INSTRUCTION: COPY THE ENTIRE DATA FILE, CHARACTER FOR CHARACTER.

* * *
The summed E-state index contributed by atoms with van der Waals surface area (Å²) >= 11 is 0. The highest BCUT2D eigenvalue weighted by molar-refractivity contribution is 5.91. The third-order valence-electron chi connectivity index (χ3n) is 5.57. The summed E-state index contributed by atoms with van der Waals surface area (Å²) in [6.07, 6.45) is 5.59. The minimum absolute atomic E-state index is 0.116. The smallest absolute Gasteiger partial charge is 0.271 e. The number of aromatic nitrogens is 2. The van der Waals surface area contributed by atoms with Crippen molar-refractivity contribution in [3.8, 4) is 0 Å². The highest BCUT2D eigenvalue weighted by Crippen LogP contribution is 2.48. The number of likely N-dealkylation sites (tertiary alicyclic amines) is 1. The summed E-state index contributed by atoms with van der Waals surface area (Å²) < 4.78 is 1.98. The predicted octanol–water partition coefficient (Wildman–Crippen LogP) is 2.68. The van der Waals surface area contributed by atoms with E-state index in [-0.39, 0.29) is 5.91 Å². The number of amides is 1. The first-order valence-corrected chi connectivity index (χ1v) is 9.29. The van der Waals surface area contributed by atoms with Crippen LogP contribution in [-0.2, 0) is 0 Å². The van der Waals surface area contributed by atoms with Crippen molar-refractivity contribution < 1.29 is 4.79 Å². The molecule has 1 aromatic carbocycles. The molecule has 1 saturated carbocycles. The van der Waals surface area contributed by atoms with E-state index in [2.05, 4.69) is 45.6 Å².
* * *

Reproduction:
The summed E-state index contributed by atoms with van der Waals surface area (Å²) >= 11 is 0. The highest BCUT2D eigenvalue weighted by molar-refractivity contribution is 5.91. The third-order valence-electron chi connectivity index (χ3n) is 5.57. The summed E-state index contributed by atoms with van der Waals surface area (Å²) in [6.07, 6.45) is 5.59. The minimum absolute atomic E-state index is 0.116. The smallest absolute Gasteiger partial charge is 0.271 e. The number of aromatic nitrogens is 2. The van der Waals surface area contributed by atoms with Crippen molar-refractivity contribution in [3.8, 4) is 0 Å². The highest BCUT2D eigenvalue weighted by Crippen LogP contribution is 2.48. The number of likely N-dealkylation sites (tertiary alicyclic amines) is 1. The summed E-state index contributed by atoms with van der Waals surface area (Å²) < 4.78 is 1.98. The predicted octanol–water partition coefficient (Wildman–Crippen LogP) is 2.68. The van der Waals surface area contributed by atoms with E-state index in [-0.39, 0.29) is 5.91 Å². The number of amides is 1. The first-order valence-corrected chi connectivity index (χ1v) is 9.29. The van der Waals surface area contributed by atoms with Crippen LogP contribution in [-0.2, 0) is 0 Å². The van der Waals surface area contributed by atoms with Crippen molar-refractivity contribution < 1.29 is 4.79 Å². The molecule has 1 aromatic carbocycles. The molecule has 1 saturated carbocycles. The van der Waals surface area contributed by atoms with E-state index in [2.05, 4.69) is 45.6 Å².